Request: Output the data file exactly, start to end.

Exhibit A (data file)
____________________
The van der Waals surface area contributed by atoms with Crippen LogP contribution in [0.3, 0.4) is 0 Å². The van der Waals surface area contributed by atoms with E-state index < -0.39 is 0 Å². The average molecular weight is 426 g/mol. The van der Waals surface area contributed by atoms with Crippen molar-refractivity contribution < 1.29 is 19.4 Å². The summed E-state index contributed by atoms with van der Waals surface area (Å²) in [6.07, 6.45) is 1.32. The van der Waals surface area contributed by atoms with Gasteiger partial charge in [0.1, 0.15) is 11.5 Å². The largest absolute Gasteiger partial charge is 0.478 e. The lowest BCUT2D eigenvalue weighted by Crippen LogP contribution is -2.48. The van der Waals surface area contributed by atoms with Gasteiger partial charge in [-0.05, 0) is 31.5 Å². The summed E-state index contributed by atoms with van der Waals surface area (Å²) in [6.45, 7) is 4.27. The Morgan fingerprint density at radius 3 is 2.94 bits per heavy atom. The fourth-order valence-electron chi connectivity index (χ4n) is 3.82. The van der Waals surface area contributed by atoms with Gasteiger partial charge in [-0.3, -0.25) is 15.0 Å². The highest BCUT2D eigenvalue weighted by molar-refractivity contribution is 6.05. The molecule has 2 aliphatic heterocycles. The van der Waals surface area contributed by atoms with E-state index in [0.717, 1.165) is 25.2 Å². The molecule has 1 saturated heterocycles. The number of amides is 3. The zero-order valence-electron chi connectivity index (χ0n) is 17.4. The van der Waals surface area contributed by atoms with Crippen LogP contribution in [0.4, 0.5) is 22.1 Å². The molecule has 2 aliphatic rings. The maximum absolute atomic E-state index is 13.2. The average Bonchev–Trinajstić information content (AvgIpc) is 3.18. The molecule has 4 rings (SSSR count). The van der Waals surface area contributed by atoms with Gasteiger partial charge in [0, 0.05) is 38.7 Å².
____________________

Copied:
The van der Waals surface area contributed by atoms with Crippen LogP contribution in [0.3, 0.4) is 0 Å². The van der Waals surface area contributed by atoms with E-state index < -0.39 is 0 Å². The average molecular weight is 426 g/mol. The van der Waals surface area contributed by atoms with Crippen molar-refractivity contribution < 1.29 is 19.4 Å². The summed E-state index contributed by atoms with van der Waals surface area (Å²) in [6.07, 6.45) is 1.32. The van der Waals surface area contributed by atoms with Gasteiger partial charge in [0.1, 0.15) is 11.5 Å². The largest absolute Gasteiger partial charge is 0.478 e. The lowest BCUT2D eigenvalue weighted by Crippen LogP contribution is -2.48. The van der Waals surface area contributed by atoms with Gasteiger partial charge in [-0.05, 0) is 31.5 Å². The summed E-state index contributed by atoms with van der Waals surface area (Å²) in [6.45, 7) is 4.27. The Morgan fingerprint density at radius 3 is 2.94 bits per heavy atom. The fourth-order valence-electron chi connectivity index (χ4n) is 3.82. The van der Waals surface area contributed by atoms with Gasteiger partial charge in [-0.3, -0.25) is 15.0 Å². The highest BCUT2D eigenvalue weighted by molar-refractivity contribution is 6.05. The molecule has 2 aliphatic heterocycles. The van der Waals surface area contributed by atoms with E-state index in [0.717, 1.165) is 25.2 Å². The molecule has 1 saturated heterocycles. The number of amides is 3. The zero-order valence-electron chi connectivity index (χ0n) is 17.4. The van der Waals surface area contributed by atoms with Crippen LogP contribution in [0.4, 0.5) is 22.1 Å². The molecule has 2 aliphatic rings. The maximum absolute atomic E-state index is 13.2. The average Bonchev–Trinajstić information content (AvgIpc) is 3.18. The molecule has 4 rings (SSSR count). The van der Waals surface area contributed by atoms with Gasteiger partial charge in [0, 0.05) is 38.7 Å².